Contemporary Design, a Stone's Throw from Tel Aviv

A stone's throw from Tel Aviv is Holon - a small ‘typically Israeli’ and somewhat working-class city.  Ostensibly, it seems to have nothing of interest to the tourist.  But, in fact, a 20-minute bus ride from Tel Aviv is all it takes to discover a small but incredibly special museum - a veritable treasure for anyone interested in contemporary design, architecture or multimedia. 

Opened in 2010, the Design Museum soon established itself on the international scene, promoting young designers and modern culture.  Six years later, it is continuing to showcase new talent, as well as being home to historical and contemporary collections and exhibiting a wide range of student and academic works.

The building itself was designed by Ron Arad, one of Israel’s most acclaimed architects and industrial designers and, in itself, is worth taking a look at.  Consisting of five sinuous bands of varying shades of weathered steel, they come together to form a ‘visual key.’  As Arad intended, they bring the visitors into the building, through it and then out, and the bands act as a cord that ties the entire building together (both outside and in).

The museum consists of two main galleries and then several unusual spaces in-between.  These are used for exhibitions and education.  The Upper Gallery was created to show how much natural light exists in Israel, and the Lower Gallery is taller but more intimate - giving the visitor a more personal experience.  

The collection can be divided into four sections - contemporary design, historical design, commissioned works and academic projects.  In it you can find furniture, jewellry, shoes, textiles and all kinds of accessories.  The Design Museum works on the basis that because design is ever-changing (and rapidly so) objects that, a short time ago, were seen as innovative might soon become part of design’s history.  The museum is constantly looking at trends in design, and how dramatically the influence of technology has been.  The four sections, even so, are cross-sectioned according to content, which let the visitor understand design independent of both time and place.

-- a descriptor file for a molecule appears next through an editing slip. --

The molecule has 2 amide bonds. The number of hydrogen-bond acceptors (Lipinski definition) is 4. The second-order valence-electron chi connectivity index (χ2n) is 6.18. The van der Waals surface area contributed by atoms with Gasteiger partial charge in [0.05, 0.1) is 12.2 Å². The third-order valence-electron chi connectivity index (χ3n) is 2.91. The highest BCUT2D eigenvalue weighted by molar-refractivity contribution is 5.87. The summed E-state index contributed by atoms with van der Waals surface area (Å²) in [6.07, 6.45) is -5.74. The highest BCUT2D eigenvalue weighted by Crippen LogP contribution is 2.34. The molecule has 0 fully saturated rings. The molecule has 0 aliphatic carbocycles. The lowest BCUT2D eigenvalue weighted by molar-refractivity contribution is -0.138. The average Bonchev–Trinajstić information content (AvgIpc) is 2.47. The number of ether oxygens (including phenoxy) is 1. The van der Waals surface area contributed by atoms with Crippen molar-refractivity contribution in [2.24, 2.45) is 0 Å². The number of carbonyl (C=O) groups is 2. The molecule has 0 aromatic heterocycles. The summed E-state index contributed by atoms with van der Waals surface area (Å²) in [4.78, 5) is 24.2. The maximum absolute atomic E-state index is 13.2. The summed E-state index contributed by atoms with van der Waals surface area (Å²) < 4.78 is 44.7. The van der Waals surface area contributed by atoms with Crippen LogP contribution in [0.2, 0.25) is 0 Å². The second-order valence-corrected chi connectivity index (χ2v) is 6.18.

The latest exhibition on deals with the Eyeglass - an object used every day by tens of millions of people around the world, and known to almost everyone. 

Vision, as the exhibit argues, has not changed over thousands of years but its cultural meaning - which is dependent on context - has.  And dramatically so.  In this exhibition, eyeglasses are looked at in terms of memory, communication and economics.   In the Upper Gallery alone, there are 400 examples of eyeglasses dating back to the 17th century,  In the Lower Gallery, you can see a project put together by Israeli designers and architects, asking “What are eyeglasses?'  In the Perhiperal Corridor is the exhibition “Vision Test,’ looking at focus, colour and distance.  Finally, in the Design Lab, visitors can be fitted with a special pair of ‘virtual eyeglasses.’ 

So if you’re curious about Israel’s design community, and want to be inspired or challenged, I highly recommend taking a morning out to visit this museum, and see for yourself what it’s all about.

Holon Design Museum - Pinkhas Elon 8, Holon; tel: 073 215 1515